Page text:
Swimming against the tide is Elisabeth Vincentelli of The New York post, who allows “Gigi” *** (out of four) and praises Heidi Thomas’s revised book for being “more in line with modern ideas about women and romance [and] at least at least her Gigi’s making deliberate choices considering the limited options available to women back then.” Vincentelli also appreciates the “elegant” scenery and notes that `Gigi’ “may be a good pick if you can’t get into `Wicked’ on Take Your Daughter to the Theater Day.”
On the other hand, Daily News critic Joe Dziemianowicz would just as soon stay home. Granting the musical only ** (out of five) review, Dziemianowicz calls actress Hudgens “perky but ooh-la-la-less” and the revival “shrill” and “subpar” with “over-caffienated choreography” by Joshua Bergasse. Yes, the “tuneful songs can still tickle the ears,” but the “performances are all over the place,” with Howard McGillin too broad, Corey Cott too “saccharine” but Dee Hoty “saucy and steely.”
“Pretty and bland” are the adjectives that come first to Newsday’s Linda Winer. She acknowledges the care that has gone into this revival, including Catherine Zuber’s “gorgeous period costumes,” but the story has been “sanitized, flattened and sentimentalized” and Hudgens, though showing “the flair of a stage natural,” vocalizes “like a Disney heroine singing through helium.”
On the same page is AM New York’s Matt Windman, who opines that “Hudgens gives the sort of sincere but clumsy performance you'd expect to see in, well, a high school musical. But all things considered, she has been given a near-impossible task of injecting life and charm into what is essentially a two-and-a-half-hour slog.”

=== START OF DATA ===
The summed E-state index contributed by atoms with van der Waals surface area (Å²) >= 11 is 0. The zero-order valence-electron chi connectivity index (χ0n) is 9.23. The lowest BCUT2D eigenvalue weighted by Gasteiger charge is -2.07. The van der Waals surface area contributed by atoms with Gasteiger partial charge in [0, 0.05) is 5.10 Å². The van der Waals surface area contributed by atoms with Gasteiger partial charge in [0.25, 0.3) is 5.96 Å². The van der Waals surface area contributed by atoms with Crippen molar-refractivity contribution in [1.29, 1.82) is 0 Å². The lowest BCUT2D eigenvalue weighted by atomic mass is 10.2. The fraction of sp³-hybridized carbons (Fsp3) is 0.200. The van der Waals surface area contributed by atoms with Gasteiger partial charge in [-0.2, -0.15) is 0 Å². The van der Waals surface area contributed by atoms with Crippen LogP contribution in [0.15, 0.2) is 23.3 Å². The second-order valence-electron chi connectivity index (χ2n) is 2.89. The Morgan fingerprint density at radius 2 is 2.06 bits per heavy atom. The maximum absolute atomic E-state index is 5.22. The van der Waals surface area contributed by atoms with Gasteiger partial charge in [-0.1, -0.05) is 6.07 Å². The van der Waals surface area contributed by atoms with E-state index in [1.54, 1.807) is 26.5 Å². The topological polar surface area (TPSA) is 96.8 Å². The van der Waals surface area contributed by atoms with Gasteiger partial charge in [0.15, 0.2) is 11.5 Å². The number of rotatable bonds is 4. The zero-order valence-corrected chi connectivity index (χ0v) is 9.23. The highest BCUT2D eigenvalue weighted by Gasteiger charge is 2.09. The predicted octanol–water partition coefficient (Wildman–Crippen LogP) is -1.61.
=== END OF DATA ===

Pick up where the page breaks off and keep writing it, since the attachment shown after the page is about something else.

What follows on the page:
Perhaps surprisingly, Charles Isherwood of the New York Times is less harsh than most. He calls the show “pretty and pleasant” with a cleaned-up book whose changes “smartly align…with our more enlightened times.” Like his colleagues, he acknowledges the “scrumptious eye candy” scenery and appreciates the supporting cast members Victoria Clark, Dee Hoty and Howard McGillin. He also appreciates Hudgens’s “perky impetuousness” and singing but slams her acting, calling it “emotionally vacant” and “a major problem” for the show.
NBC New York’s Robert Kahn is more taken with Hudgens’s “verve and vivacity” and notes that she and Corey Cott “are sweet together and seem to share a genuine rapport.” In fact, Kahn’s review is about the only rave the show has received, and you could almost see his last paragraph—“’Gigi’ boasts classic orchestrations, Catherine Zuber’s gorgeous costumes and appealing dance numbers. It’s a delightful production”—being mocked up on sandwich boards outside the theater first thing tomorrow morning.
Certainly, the producers won’t be quoting Hollywood Reporter scribe David Rooney when he calls the revival “pretty but charm-deficient” and “rather mechanical,” full of “dreary patter songs that echo those from `My Fair Lady’ but have minimal impact.” Though Hudgens and Cott have their second-act moments, ultimately the “under-populated” show “lacks fizz.”
Overall: Two encouraging reviews aside, the critics were not exactly gaga over `Gigi.’ To most, the seemingly insurmountable problems of the original storyline have been smoothed over to the point of bland pointlessness, and while Vanessa Hudgens has obvious talent and appeal, acting-wise she doesn’t quite cut the mustard. The show’s grosses rose steadily during its brief preview period, but grosses are still less than half the weekly potential, and these reviews are unlikely to help `Gigi’ rake in the g’s.